In January, the New York Times reported that the CDC goes so far as to “ask researchers it finances to give it a heads-up anytime they are publishing studies that have anything to do with firearms. The agency, in turn, relays this information to the NRA as a courtesy.”

The anti-science commitment by the GOP is not a mistake.  It’s not a clash of world-views.  It’s not that faith sincerely experienced renders the conclusions of science irrelevant.  Rather, the GOP, at least at the level where power can be wielded, is all about the ability to assert authority regardless of knowledge that contradicts belief.

Ghent_Altarpiece_D_-_Popes_-_detail

We know how this song goes.  Anti-science is an old strand in human experience.  The determination to block independent assessments of reality you see here is the same thing the Church asserted when it confronted Galileo.    When  Galileo said, as he did in his famous letter to the Medici Grand Duchess Christina,  “I think that in discussions of physical problems we ought to begin not from the authority of scriptural passages, but from sense-experiences and necessary demonstrations…” Galileo, in all piety was making the claim that interpreters of the Bible must accomodate whatever it is that science demonstrates to be true about the world.  At the same time, he knew that the church, or elements within it could not risk acknowledging to the idea of autonomous expertise.*  Hence, Galileo told Christina, his antagonists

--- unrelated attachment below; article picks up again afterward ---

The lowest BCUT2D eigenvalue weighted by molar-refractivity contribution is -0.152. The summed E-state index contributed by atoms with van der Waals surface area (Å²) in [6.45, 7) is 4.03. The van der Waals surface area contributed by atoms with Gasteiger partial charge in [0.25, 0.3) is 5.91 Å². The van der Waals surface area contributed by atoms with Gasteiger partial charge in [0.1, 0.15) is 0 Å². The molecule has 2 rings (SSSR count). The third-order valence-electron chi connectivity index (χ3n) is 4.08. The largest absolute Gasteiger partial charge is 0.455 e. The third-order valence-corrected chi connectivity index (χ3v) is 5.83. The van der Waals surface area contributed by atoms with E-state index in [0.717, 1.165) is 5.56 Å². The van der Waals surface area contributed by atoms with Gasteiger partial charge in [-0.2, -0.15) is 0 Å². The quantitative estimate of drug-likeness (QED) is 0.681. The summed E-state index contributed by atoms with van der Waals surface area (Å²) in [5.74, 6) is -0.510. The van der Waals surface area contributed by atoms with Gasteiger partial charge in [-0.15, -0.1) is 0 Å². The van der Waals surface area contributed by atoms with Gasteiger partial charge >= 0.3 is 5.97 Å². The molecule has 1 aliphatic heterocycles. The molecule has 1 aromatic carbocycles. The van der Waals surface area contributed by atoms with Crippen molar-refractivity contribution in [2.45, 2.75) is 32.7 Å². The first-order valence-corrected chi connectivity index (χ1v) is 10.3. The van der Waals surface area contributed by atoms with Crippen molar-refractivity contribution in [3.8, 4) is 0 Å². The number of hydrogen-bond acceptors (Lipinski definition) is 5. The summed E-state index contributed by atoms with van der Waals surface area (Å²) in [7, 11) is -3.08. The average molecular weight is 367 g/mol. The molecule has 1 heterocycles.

…make a shield of their hypocritical zeal for religion. They go about invoking the Bible, which they would have minister to their deceitful purposes. Contrary to the sense of the Bible and the intention of the holy Fathers, if I am not mistaken, they would extend such authorities until even in purely physical matters—where faith is not involved—they would have us altogether abandon reason and the evidence of our senses in favor of some biblical passage, though under the surface meaning of its words this passage may contain a different sense

As it was, so it is.

The Republican Party, taken over by extremists over a decades-long campaign (see the history laid out in the Mark Ames piece Anne Laurie linked to yesterday), has a broad resume when it comes to fighting science to avoid the necessity of confronting the basic facts of real life.  And it is this, to me, that makes the GOP not just wrong about almost everything, but unacceptably dangerous, a political force to be destroyed.

To return to the latest confrontation between the reality of gun violence, and the determination of the GOP not to know what it is inconvenient to understand:  legally enforced ignorance of the implications of the effectively unregulated presence of powerful weaponry throughout the country contributes to events like the Newtown massacre.

To anticipate an objection:  just as you can never tie a specific cigarette to a particular cancer, I cannot say that had we spent more effort really trying to analyze what happens when guns and the accessories that make them yet more deadly are so easily available we would have been able to stop that particular tragedy.  But that doesn’t mean you can’t discover epidemiological truths:  we know that smoking leads directly to an excess burden of cancer deaths among smokers.  You work out the rest…